by Faye Girsh, President Hemlock Society of San Diego
Love him or hate him, Jack Kevorkian was the face of the right-to-die movement for almost a decade. As he forced people to confront the struggle of suffering people seeking a peaceful death, he brought the issue to breakfast tables for discussion all over the world. Thanks to him, support for aid in dying rose to 75% in this country in 1998 at the time of his trial; it has fallen to 43% according to the latest Gallup poll without his strident voice.
He was criticized within our movement for helping Tom Youk, using the same method that has been legal in the Netherlands, Luxembourg and Belgium for several years and, thus, providing this man with ALS the ability to live longer and die peacefully before he choked to death. And critics felt he should not have shown that death to 60 million people on TV. That bold move, supported by Mike Wallace, forced the world to come out of their denial and see what voluntary euthanasia looks like. Maybe we should see more actual deaths — in hospice, in the ICU, and in hospital — so we could choose which method of dying is more humane and civilized.
From June 1990 when the world heard that he helped Alzheimer’s sufferer Janet Adkins stumblingly request his help and die in the back of his VW van to 1998 when millions saw Tom Youk emphatically requesting a lethal injection to end his battle with ALS, Jack Kevorkian challenged us to understand that to end intolerable suffering many seek help from a compassionate doctor who can provide a dignified and peaceful ending. And he convinced most people—and three juries—that he was right.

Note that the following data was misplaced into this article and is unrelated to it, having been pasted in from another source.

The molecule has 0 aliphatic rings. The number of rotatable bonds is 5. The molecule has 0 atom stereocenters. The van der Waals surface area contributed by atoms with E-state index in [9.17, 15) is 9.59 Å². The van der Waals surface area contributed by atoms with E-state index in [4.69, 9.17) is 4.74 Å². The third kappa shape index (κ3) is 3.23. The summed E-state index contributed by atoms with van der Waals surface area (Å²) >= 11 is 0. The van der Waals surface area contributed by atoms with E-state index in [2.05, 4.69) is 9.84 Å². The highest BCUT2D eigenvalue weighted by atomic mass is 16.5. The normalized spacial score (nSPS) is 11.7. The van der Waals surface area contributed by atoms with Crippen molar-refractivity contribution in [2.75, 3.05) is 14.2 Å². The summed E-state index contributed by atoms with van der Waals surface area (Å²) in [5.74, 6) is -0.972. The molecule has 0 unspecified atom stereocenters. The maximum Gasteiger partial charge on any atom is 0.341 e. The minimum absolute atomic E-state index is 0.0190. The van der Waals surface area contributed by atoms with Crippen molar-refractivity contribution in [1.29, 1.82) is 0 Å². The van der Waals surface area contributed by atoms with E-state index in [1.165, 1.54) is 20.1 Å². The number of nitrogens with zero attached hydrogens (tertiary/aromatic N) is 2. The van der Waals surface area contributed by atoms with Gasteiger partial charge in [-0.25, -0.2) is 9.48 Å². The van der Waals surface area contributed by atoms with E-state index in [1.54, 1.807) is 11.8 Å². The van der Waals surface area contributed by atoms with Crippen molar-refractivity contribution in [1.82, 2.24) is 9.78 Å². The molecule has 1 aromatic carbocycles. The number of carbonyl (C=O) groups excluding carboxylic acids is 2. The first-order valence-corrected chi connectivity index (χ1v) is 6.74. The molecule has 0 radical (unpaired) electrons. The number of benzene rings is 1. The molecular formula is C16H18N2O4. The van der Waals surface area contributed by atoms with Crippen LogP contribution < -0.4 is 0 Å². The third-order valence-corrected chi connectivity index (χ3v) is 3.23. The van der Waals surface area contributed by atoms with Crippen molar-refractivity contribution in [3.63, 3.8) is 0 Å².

Though he was not everyone’s idea of the friendly family doctor he will be missed by many people, such as:
- those whose loved ones were able to have a peaceful death;
- those who hoped that he would be there for them;
- those who support the idea of being able to choose a humane death;
- those who applaud the guts it took to openly and continually defy unjust laws.
We don’t get to pick our visionaries. The award-winning film, “You Don’t Know Jack,” has given the public the chance to understand the principles for which he lost his freedom as well as his quirks and idiosyncrasies. We would have liked him to support our efforts to change the law and our incremental steps to improve dying but Jack Kevorkian had little time for the right-to-die movement. He felt our attempts were too timid. And, reciprocally, movement leaders made an effort to distance themselves from his “antics.” But the rank and file in our movement loved Jack Kevorkian. If there were to be other doctors who would go public, take the same risks he did for a sustained time, and make people aware that suffering people sometimes seek a peaceful death as the solution then criticism of Jack Kevorkian might be warranted. But nobody, ever, on this planet took the risks he did to challenge the public and the authorities to do what he knew was right. In 1998 politically ambitious Judge Jessica Cooper silenced his voice for 8 years, now death—Kevorkian’s close friend—has done it permanently. He will not soon be forgotten—or replaced.